Vital Signs: Health in the Era of Climate Change
Climate change is rapidly becoming a crucial issue for doctors to act on.
Rising average global temperatures are a major driver of extreme weather events, which are now more severe and generally more common than in the recent past.
Doctors are on the frontline of climate-related health crises, and are seeing the impacts in emergency rooms and clinics, while our health infrastructure has been stretched to capacity.
The sharp increase in hospital admissions that flooded Melbourne’s hospitals with thunderstorm asthma earlier this year is a stark example. Ambulance Victoria had six times its normal workload on the night of the storm, 8500 people went to hospital over the course of the day and the next, and asthma medications ran low.
Heat, for instance, is a silent killer, preying primarily on the elderly and people who have pre-existing chronic illnesses. We know that heat waves correspond to an increase in hospital admissions, and an increase in death rates. With increasing global temperatures, these extremes of temperature will worsen.
Increasing temperatures are also likely to bring infectious diseases to greater parts of Australia. As temperatures rise, there is an associated change in rainfall and humidity. In effect, this expands the breeding ground for mosquitoes, which are the vectors of many infectious diseases.
Parts of Australia are already affected by dengue fever. At the moment, these areas are confined to northern Queensland. However, with climate change, mosquitoes’ habitat is likely to grow, exposing a much larger portion of the population to infection.
An economic threat
Climate change also poses a threat to the economy, reducing many people’s confidence in their capacity to feed their families. Agriculture, one of Australia’s biggest contributors to the economy, is vulnerable to the impacts of excessive heat. This is through direct crop loss and, indirectly, the loss of productive work days.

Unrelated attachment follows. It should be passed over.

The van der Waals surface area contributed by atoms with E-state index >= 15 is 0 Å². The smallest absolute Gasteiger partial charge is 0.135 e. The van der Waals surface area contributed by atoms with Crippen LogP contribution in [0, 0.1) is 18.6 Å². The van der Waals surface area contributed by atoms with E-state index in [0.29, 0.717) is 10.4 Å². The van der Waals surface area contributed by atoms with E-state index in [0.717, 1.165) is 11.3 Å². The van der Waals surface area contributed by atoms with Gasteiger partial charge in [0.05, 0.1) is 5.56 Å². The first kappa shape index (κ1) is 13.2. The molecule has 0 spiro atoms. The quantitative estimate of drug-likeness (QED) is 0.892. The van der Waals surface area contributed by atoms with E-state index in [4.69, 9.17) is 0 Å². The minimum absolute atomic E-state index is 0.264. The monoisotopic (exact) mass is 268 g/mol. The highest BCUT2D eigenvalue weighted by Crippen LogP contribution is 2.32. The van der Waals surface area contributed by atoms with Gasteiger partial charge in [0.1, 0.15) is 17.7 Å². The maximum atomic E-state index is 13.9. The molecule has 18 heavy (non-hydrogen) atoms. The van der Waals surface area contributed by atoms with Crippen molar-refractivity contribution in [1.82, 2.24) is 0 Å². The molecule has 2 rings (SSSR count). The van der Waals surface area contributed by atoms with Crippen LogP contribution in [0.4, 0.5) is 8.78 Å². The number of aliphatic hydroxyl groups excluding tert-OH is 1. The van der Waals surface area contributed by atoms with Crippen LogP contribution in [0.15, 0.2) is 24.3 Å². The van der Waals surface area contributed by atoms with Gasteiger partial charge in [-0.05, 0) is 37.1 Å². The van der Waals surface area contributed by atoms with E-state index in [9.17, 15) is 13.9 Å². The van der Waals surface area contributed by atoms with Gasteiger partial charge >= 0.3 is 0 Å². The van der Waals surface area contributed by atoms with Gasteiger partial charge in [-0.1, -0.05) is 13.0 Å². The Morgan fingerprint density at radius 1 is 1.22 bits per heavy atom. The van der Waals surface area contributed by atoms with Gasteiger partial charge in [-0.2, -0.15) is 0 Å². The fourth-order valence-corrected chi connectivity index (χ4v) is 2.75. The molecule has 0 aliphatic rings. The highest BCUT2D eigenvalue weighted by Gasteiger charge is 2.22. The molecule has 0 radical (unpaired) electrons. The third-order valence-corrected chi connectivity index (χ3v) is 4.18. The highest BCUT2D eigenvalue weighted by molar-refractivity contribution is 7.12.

While we are all vulnerable to the effects of climate change, the risks are greater for the elderly, children, people in lower socio-economic groups, people who live in remote regions and Indigenous communities.
As doctors, medical students and/or future leaders, we have a duty of care to our patients. As active members of the community, we have a duty of care to our fellow citizens. It’s therefore important that we face the reality of climate change, and what our profession and our generation can do to be prepared.
Even more importantly, doctors and healthcare workers have an essential role in preventing the problem. Our emergency management services need to be prepared for increases in the frequency and intensity of extreme events such as floods and bushfires. We need to be aware of those vulnerable during heatwaves, and must be proactive in their care.
The medical profession can act by educating junior doctors about what climate change will mean for their practice. We can make our clinics and hospitals more sustainable. We can talk to our patients about the health benefits they can see in their own lives by living more sustainably and how this will help their children. As advocates for action on climate, doctors can protect many lives. Preventing the deleterious effects of climate change may be the single most important public health initiative this century.
Asiel Adan is junior doctor at Western Health and a member of medical group Doctors for the Environment Australia, which is having its iDEA17 conference on 1 and 2 April at the University of Melbourne.
Asiel is also an organiser of iDEA17, which brings together doctors and medical students to address the human health impacts of climate change. Speakers include a long list of leading local and overseas experts. https://www.dea.org.au/idea2017/
Follow the conference highlights on twitter @DocsEnvAus and by using the hashtag #iDEAConf
The views and opinions expressed in this article are those of the author and do not necessarily represent those of the Doctus Project.